revenue should also be recognized.
Periodic Profit = Periodic Revenue Matched Expenses
f. Going Concern concept : The financial statements are normally prepared on the
assumption that an enterprise is a going concern and will continue in operation for
the foreseeable future.
g. Cost concept : By this concept, the value of an asset is to be determined on the
basis of historical cost i.e acquisition cost.
h. Realisation concept : It closely follows the cost concept. Any change in value of
an asset is to be recorded only when the business realises it.
i. Dual aspect concept : This concept is the core of double entry book-keeping.
Every transaction or event has two aspects:
1. It increases one Asset and decreases other Asset;
2. It increases an Asset and simultaneously increases Liability;
3. It decreases one Asset, increases another Asset;
4. It decreases one Asset, decreases a Liability.
5. It increases one Liability, decreases other Liability;
6. It increases a Liability, increases an Asset;
7. It decreases Liability, increases other Liability;
8. It decreases Liability, decreases an Asset.
j. Conservatism / Prudence : Realisation Concept states that no change should be
counted unless it has materialized. Conservatism states that it is not prudent to
count unrealized gain but it is desirable to guard against all possible losses.
Prudence principle is an exception to the consistency.
k. Consistency : The accounting policies are followed consistently from one period to
another; a change in an accounting policy is made only in certain exceptional

An enterprise should change its accounting policy in any of the following
circumstances only:
i. To bring the books of accounts in accordance with the issued Accounting
ii. To compliance with the provision of law.
iii. When under changed circumstances it is felt that new method will reflect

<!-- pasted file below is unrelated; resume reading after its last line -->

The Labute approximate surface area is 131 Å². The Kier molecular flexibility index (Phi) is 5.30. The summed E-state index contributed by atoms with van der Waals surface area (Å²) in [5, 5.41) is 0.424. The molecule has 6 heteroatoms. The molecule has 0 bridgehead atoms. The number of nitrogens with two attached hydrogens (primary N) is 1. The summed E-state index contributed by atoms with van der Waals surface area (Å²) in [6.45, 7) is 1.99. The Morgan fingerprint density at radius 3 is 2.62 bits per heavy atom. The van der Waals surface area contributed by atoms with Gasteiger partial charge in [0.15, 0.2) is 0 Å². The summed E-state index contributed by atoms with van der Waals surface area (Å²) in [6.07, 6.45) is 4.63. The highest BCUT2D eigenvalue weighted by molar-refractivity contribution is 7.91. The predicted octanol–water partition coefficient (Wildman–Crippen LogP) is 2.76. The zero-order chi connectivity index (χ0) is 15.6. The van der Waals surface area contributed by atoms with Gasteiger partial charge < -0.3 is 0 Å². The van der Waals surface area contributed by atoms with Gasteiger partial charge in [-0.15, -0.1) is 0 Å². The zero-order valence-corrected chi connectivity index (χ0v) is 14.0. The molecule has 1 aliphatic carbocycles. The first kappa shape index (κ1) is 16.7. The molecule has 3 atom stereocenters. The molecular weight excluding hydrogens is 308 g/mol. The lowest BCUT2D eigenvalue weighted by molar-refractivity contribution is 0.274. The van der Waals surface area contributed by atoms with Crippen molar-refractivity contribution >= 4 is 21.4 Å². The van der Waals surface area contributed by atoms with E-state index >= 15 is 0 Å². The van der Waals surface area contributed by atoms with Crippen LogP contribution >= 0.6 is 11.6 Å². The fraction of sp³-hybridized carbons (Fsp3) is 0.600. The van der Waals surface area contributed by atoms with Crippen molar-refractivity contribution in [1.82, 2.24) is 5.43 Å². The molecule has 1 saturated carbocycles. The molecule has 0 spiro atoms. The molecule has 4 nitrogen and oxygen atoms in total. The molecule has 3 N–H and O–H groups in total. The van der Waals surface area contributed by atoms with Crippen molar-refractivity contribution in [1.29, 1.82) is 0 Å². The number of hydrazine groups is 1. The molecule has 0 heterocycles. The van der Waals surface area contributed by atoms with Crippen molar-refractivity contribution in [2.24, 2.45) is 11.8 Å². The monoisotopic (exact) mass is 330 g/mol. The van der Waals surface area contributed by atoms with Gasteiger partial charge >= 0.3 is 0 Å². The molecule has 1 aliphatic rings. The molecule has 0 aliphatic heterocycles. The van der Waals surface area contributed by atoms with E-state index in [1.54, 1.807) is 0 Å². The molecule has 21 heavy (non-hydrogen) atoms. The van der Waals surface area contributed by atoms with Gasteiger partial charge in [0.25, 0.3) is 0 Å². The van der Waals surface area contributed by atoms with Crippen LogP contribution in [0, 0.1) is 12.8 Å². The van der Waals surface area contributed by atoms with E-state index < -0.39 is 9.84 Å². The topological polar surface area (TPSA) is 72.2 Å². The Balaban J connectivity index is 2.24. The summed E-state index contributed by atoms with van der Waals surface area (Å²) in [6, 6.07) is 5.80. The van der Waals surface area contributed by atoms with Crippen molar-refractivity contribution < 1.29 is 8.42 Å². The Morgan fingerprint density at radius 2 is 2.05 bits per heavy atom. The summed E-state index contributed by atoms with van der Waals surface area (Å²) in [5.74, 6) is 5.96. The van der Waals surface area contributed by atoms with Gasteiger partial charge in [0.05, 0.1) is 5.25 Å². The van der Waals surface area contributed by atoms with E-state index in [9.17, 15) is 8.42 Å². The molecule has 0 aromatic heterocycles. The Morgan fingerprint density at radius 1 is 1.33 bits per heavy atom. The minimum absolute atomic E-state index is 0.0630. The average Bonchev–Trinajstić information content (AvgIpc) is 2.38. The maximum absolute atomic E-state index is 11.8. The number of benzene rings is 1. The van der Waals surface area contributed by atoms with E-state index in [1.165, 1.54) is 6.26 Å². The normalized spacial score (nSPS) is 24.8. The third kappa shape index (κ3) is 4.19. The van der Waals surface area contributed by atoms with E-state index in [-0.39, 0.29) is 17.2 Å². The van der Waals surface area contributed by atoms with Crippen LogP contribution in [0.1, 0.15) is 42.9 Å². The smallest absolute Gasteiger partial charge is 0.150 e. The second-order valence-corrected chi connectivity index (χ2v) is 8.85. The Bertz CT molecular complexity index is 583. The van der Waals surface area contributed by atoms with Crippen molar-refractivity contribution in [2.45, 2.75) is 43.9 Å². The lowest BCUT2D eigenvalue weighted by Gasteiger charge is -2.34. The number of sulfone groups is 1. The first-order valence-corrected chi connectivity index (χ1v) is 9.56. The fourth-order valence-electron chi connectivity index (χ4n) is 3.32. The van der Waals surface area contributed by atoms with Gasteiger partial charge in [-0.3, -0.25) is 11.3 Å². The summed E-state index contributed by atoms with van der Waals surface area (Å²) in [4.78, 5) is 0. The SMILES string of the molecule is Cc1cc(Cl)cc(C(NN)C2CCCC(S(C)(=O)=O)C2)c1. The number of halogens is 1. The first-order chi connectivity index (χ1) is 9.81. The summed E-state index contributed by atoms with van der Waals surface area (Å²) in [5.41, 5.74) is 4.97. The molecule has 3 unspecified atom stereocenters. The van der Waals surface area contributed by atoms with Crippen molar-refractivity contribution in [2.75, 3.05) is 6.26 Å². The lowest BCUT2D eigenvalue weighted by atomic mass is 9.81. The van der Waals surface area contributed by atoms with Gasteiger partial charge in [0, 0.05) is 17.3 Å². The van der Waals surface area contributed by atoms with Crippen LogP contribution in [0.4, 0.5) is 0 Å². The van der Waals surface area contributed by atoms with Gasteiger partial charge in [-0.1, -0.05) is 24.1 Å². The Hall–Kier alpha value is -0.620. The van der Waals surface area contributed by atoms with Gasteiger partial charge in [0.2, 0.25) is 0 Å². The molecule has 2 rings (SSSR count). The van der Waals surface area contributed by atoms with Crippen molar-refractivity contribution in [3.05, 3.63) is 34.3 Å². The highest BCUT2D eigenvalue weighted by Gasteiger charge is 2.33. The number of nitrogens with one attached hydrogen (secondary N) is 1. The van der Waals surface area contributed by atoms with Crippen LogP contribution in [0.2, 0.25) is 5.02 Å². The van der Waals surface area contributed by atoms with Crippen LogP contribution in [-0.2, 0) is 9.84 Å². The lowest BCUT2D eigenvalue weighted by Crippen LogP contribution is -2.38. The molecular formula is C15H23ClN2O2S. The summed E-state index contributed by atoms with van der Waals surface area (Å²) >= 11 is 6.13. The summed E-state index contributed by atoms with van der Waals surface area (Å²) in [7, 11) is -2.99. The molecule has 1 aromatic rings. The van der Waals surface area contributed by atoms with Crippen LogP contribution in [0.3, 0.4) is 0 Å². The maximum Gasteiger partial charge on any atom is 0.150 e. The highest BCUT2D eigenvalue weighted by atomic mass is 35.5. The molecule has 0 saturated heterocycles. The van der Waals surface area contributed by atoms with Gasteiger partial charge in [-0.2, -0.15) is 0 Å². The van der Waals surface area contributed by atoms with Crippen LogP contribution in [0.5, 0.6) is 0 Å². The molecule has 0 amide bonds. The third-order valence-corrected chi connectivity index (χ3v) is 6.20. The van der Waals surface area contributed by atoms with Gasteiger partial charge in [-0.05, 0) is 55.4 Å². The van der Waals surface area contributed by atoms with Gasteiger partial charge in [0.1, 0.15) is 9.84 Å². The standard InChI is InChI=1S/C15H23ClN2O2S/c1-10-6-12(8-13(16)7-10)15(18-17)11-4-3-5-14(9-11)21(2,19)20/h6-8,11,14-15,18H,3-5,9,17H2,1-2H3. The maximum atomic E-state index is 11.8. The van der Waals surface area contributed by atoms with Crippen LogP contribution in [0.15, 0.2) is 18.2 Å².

more true and fair picture in the financial statement.
l. Materiality: Materiality principle permits other concepts to be ignored, if the effect
is not considered material. According to materiality principle, all the items having
significant economic effect on the business of the enterprise should be disclosed in
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the financial statements and any insignificant item which will only increase the
work of the accountant but will not be relevant to the users need should not be
disclosed in the financial statements. Materiality principle is an exception to the
Full disclosure principle.

13. Fundamental accounting assumptions (as per AS-1):
a. Going Concern
b. Consistency
c. Accrual

If nothing has been written about the fundamental accounting assumption in the
financial statements then it is assumed that they have already been followed in their
preparation of financial statements.

14. Substance Over Form : If information is to represent faithfully the transactions and
other events that it purports to represent, it is necessary that they are accounted for and
presented in accordance with their substance and economic reality and not merely their legal

15. Basic Accounting Equation :